Soon I'll have to go back to Japan and leave behind many things in Provo and Salt Lake City and Utah, untouched and unseen.  And then I will leave Japan and do the same.  There is only so much time to get as much as possible.  And there is so much to have, so much to take in, even in not doing.  There is no way to win, no way to lose.

The youngest one here seems hours away from walking.  He is giddy and speaking in non-words.  The world is opening up, and every object, every person, even solitude, seems full of miracles to him.  What a world.

Tuesday, April 21, 2015

Outdoor Near Provo

A hike to a nearby waterfall with the kids, a dinner at grandfather's cabin, a scenic drive over the canyon at sunset.

Bridal Veil Falls

View over Provo

Monday, April 20, 2015

On Passing the First Round

I felt quite sick yesterday with a stomach bug that began the day before and is just now starting to leave me.  It's significant because it left less room for me to feel nervous, or really even very much concerned for my audition.  I was more focused on simply going through the process, granted I was fairly well-prepared and in control despite the discomfort.

A few things I might have chosen to go differently, and when I walked off stage I assumed I had earned a free tomorrow, i.e. not passed the round.  But they called my name and number.  I should have been nervously excited to have made it, but I hadn't been particularly happy with my playing and wasn't feeling very well.  The assistant told me and one other girl from our hour to return at 2pm the next day.

So I relaxed for a bit, then did a blitz practice on the remaining parts of Dvorak that I thought could be requested today, as well as a review of all the other excerpts and Bach that could be asked as well.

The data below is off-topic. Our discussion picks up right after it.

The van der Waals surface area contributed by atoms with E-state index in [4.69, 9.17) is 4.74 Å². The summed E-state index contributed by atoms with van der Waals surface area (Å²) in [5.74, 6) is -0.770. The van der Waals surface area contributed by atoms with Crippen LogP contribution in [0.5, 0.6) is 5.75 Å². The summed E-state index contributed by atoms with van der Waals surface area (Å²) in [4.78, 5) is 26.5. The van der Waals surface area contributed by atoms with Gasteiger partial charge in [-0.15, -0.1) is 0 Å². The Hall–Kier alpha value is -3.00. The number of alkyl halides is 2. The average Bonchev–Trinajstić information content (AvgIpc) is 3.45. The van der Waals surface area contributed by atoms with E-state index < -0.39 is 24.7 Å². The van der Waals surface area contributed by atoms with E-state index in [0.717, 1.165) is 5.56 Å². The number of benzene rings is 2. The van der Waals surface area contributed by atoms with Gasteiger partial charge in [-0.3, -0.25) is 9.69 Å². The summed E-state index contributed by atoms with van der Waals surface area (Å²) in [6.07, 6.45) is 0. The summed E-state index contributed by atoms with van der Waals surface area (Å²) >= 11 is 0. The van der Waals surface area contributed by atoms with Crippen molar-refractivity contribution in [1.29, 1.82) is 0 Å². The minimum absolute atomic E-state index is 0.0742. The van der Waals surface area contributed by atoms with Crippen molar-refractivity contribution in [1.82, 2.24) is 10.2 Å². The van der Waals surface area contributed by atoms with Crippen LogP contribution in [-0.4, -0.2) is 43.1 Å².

And then I lay in bed, feeling a little more proud to have made it past that first hurdle and a little further on the path towards winning an audition, and yet wondering about that pride.  What if I won?  What would I be proud of?  In what have I invested, what of myself have I given, towards what cause and what purpose?   It's something towards which many classical musicians strive, and sometimes I wonder if it isn't blindly that they do so.  I don't think I have a passion for orchestral playing.  But I think it's a career foundation off of which many other things can be built; teaching, chamber music, community involvement.

I went back today, still feeling sick but better enough to have a little more involvement in the process.  And yet still somewhat ambivalent about the outcome.  I played well, felt very in control of myself on stage, but I think there is still some more work to do (perhaps which could be helped with some guidance from a professional player).

I feel very happy with the process, and liberated to have had some validation for my work.  There is a paradoxical problem with auditions:  one of the biggest hurdles to overcome is to believe in oneself, to turn off the mirror that is constantly criticizing and wondering if one is doing is the right thing.  One has to play outwardly, but how con one do that until one knows that they are doing it correctly?  It's like growing up and learning all the rules for how people conduct themselves in society.  It's hard to find comfort and freedom in middle school.

Having passed the first round gave me a feeling of security.  In a small way I've earned the right to play freely, to do as I wish and believe.  I know it's only a magic power that will last for a short while until it expires and needs to be renewed, which is why this drug of auditions, of validation, continues to continue.  In me and others.  Even those that win an audition and play in an orchestra are looking for something better and brighter, something bigger, more worthy of filling them with pride, of granting a new dose of freedom.

Is there another way?

Sunday, April 19, 2015

Tour of Temple Square